Baseline characteristics of participants are shown in Table 1. Of 3242 participants, the prevalence of MCI defined by MMSE was 18.5%. The average age was 70.14 ± 6.17 years (range 60–100). About two-thirds of the participants were female. At baseline, 165 (5.1%) participants were low BMI. Among the participants with MCI, the mean BMI was 23.3 kg/m2 (SD: 3.9), while the mean BMI was 24.5 kg/m2 (SD: 3.9) in participants without MCI. There are some surprising findings here: the participants with MCI tended to be younger, female group, have not gone to school, with moderate physical exercise, without activity disorder, with good mental health. From Table 1, it doesn’t seem like there is a higher proportion of young people in the MCI group, but rather a higher proportion of old persons. The distribution of MMSE scores in the participants is presented in Additional file 3.

Table 1 Baseline characteristics according to cognitive function

Moderating effects of gender and age on the association between BMI and MCI

Figure 1 shows the interaction between BMI, gender and age in the prediction of cognitive function with unadjusted 95% CI based on the model 1. There were significant interactions in BMI × gender, BMI × age with MCI in low BMI and women group, as well as elevated BMI and older elderly group. When exploring joint interactions of BMI × gender and BMI × age with MCI was statistically significant in elevated BMI and older elderly group, as well as low BMI, women and older elderly group. Figure 2 shows the interaction between BMI, gender and age in the prediction of cognitive function with adjusted 95% CI based on the model 2. After adjusted for covariates, the interactions of each group were still statistically significant.

Fig. 1
figure1

Interaction between BMI, gender and age in the prediction of cognitive function with unadjusted 95% confidence interval based on the model 1. BMI, body mass index. a represents BMI × gender. b represents BMI × age. c represents BMI × gender and BMI × age. d represents BMI × gender×age

Fig. 2
figure2

Interaction between BMI, gender and age in the prediction of cognitive function with adjusted 95% confidence interval based on the model 2. BMI, body mass index. Model 2 was adjusted for age, gender, marital status, household income, cigarette, alcohol consumption, physical activity, activities of daily livings, mental health. a represents BMI × gender. b represents BMI × age. c represents BMI × gender and BMI × age. d represents BMI × gender×age

Association between BMI and MCI in older adults and subgroups

Table 2 presents the relationship between BMI and MCI among older people and subgroups. Among whole participants, low BMI was associated with a higher risk of MCI (aOR = 2.08, 95% CI: 1.26–3.44, p < 0.01), and high BMI was correlated with a lower risk of MCI (aOR = 0.55, 95% CI: 0.37–0.82, p < 0.01) when compared to normal BMI. Low BMI was also associated with a higher risk of MCI (aOR = 2.06, 95% CI: 1.35–3.12, p < 0.01), and high BMI was correlated with a lower risk of MCI (aOR = 0.52, 95% CI: 0.36–0.75, p < 0.01) only in women. In the younger elderly (< 75 years old), participants with elevated BMI (aOR = 0.66, 95% CI: 0.47–0.93, p < 0.05) and high BMI (aOR = 0.53, 95% CI: 0.33–0.84, p < 0.01) were less likely to have MCI. On the contrary, participants with low BMI had higher odds of MCI (aOR = 3.20, 95% CI: 1.34–7.45, p < 0.01) in the older elderly (≥75 years old).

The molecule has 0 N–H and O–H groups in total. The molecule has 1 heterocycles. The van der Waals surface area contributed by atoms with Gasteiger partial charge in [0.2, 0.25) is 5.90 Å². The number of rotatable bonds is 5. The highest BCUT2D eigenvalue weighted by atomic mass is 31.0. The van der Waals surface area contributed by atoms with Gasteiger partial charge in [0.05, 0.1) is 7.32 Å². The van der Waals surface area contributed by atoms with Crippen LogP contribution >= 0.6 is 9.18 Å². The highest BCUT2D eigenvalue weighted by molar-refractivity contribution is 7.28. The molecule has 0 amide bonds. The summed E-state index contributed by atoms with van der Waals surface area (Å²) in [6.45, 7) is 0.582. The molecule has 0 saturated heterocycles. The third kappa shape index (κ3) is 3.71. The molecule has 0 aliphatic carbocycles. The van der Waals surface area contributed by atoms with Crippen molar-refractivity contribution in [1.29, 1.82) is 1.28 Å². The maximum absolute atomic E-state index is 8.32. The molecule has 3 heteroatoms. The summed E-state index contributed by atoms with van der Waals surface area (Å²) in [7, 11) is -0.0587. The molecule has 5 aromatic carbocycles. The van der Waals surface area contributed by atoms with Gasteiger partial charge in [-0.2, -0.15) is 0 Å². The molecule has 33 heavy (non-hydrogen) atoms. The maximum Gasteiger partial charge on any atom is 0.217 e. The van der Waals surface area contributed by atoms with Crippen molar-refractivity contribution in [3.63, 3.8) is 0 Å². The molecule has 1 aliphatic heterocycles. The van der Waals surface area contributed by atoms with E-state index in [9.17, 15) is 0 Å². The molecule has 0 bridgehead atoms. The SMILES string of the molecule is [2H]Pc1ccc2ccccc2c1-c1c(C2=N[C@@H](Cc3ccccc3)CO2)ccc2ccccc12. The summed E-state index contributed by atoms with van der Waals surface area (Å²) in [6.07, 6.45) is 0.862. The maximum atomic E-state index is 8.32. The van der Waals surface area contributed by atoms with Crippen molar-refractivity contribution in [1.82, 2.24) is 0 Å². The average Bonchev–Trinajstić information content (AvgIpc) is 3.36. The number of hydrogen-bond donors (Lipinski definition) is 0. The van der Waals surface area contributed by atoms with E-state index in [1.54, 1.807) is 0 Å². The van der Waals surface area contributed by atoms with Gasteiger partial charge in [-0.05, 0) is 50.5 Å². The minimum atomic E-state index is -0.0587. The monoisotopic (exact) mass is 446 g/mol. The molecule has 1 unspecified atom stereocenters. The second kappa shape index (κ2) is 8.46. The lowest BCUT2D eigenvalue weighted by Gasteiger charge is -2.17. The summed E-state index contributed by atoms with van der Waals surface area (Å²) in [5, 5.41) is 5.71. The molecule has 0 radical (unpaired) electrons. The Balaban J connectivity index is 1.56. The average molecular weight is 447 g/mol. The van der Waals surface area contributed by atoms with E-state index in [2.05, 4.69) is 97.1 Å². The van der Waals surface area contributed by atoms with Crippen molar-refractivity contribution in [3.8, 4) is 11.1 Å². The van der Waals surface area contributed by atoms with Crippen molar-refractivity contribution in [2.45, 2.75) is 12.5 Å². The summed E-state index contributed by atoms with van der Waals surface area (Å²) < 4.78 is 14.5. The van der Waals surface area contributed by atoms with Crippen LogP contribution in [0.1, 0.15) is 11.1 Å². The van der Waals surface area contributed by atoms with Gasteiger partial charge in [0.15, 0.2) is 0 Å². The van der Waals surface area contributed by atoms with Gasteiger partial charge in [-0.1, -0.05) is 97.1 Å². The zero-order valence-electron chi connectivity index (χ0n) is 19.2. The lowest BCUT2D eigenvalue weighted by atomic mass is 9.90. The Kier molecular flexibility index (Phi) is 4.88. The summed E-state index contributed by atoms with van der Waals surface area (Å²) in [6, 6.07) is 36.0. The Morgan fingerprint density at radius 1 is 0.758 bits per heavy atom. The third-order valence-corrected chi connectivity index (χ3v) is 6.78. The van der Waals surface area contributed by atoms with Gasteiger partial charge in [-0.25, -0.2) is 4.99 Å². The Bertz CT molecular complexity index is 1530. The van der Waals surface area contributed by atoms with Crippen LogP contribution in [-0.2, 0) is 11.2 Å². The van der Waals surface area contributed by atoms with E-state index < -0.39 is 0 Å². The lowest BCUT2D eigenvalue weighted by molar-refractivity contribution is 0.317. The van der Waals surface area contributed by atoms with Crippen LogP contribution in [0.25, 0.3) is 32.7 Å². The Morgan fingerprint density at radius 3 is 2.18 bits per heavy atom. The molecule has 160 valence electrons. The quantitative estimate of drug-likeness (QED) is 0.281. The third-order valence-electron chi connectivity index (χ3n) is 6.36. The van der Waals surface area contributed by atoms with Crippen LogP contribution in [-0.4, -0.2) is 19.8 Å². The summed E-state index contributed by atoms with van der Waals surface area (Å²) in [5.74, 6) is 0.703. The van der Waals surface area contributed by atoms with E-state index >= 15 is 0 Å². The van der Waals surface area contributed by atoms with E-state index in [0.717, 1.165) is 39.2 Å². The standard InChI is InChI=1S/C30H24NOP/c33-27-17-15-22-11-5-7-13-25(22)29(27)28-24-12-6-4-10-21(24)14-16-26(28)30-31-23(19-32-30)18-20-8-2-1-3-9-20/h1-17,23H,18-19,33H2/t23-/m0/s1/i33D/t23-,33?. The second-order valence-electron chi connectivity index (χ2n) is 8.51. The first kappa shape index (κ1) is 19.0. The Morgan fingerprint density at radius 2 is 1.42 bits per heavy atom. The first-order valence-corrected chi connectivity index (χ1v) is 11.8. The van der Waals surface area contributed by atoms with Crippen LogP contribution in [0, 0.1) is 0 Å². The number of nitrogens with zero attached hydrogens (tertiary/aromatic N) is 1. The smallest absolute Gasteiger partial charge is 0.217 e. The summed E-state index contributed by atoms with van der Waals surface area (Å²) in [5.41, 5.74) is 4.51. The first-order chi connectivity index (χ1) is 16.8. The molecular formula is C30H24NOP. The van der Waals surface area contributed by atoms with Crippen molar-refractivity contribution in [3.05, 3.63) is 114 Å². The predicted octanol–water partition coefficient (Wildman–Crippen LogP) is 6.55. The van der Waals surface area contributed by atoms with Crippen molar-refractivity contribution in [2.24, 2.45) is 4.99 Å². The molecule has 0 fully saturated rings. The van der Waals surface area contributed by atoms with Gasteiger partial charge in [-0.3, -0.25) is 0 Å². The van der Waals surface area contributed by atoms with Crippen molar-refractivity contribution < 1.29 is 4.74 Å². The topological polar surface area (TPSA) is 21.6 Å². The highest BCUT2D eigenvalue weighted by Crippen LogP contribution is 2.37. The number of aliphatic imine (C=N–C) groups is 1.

Table 2 Association between BMI and MCI in older adults and subgroups. Values are odds ratio (95% confidence interval)

Association between BMI and MCI in four subgroups by gender and age

Results of association between BMI and MCI in four subgroups divided by gender and age are shown in Table 3. Comparing to normal BMI, elevated BMI was correlated with a higher risk of MCI (aOR = 2.32, 95% CI: 1.17–4.61, p < 0.05) among older men. Among younger women, elevated BMI (aOR = 0.60, 95% CI: 0.44–0.83, p < 0.01) and high BMI (aOR = 0.52, 95% CI: 0.35–0.79, p < 0.01) were associated with a lower risk of MCI. Among the older women, low BMI was associated with a higher risk of MCI (aOR = 3.38, 95% CI: 1.69–6.73, p < 0.01). High BMI remained related to a lower risk of MCI (aOR = 0.39, 95% CI: 0.16–0.93, p < 0.05) among older women. An analysis of a non-linear association between BMI and MMSE score with stratification on gender and age is shown in Additional file 4.

Table 3 Association between BMI and MCI in four subgroups by gender and age. Values are odds ratio (95% confidence interval)

Discussion

In this study, we found the prevalence of MCI among rural older people was 18.5%. The prevalence in present study was higher than older adults (60+) in Shanghai suburb (by MMSE, 7.0%) [30], and older people (65+) from 8 longevity areas of China (by MMSE, 10.0%) [31]. A survey of community-based cohort in Zhejiang Province showed that the prevalence of MCI (by MMSE) among older adults (60+) was 14.7% [7]. The prevalence of MCI among older people in previous studies was lower than that in present study. This may be because that we only focused on the older adults in rural areas, and previous studies have indicated that the prevalence of MCI in rural areas was significantly higher than that in urban areas [32].

The moderating effect of gender between BMI and MCI was found. Similar to previous studies, older women with low BMI were more likely to have MCI and those with elevated or high BMI were less likely to have MCI. However, the relationships were not significant in males. Malnutrition could be a risk factor for cognitive decline among older people [33]. BMI is an important objective indicator assessing the nutritional status among older people. Low BMI might be related to malnutrition. One possible explanation for the observed gender difference might be that differences in estrogen levels. Estrogen is a group of steroid compounds that function as primary gender hormones in women [34]. Estrogen interacts with different types of receptors to exerted its action, including estrogen receptors ER-α and ER-β that are highly expressed in the brain [35]. In men, testosterone is converted to estradiol by aromatase enzyme, which is located around and throughout the male brain [36]. Since the secretion of testosterone has never completely stopped, the serum estrogen levels are higher among older men than in postmenopausal older women. Studies have shown that sex steroids such as estrogen and testosterone could protect the brain’s function during aging [37]. Thus, different levels of steroids in men and women may affect their cognitive function to varying degrees.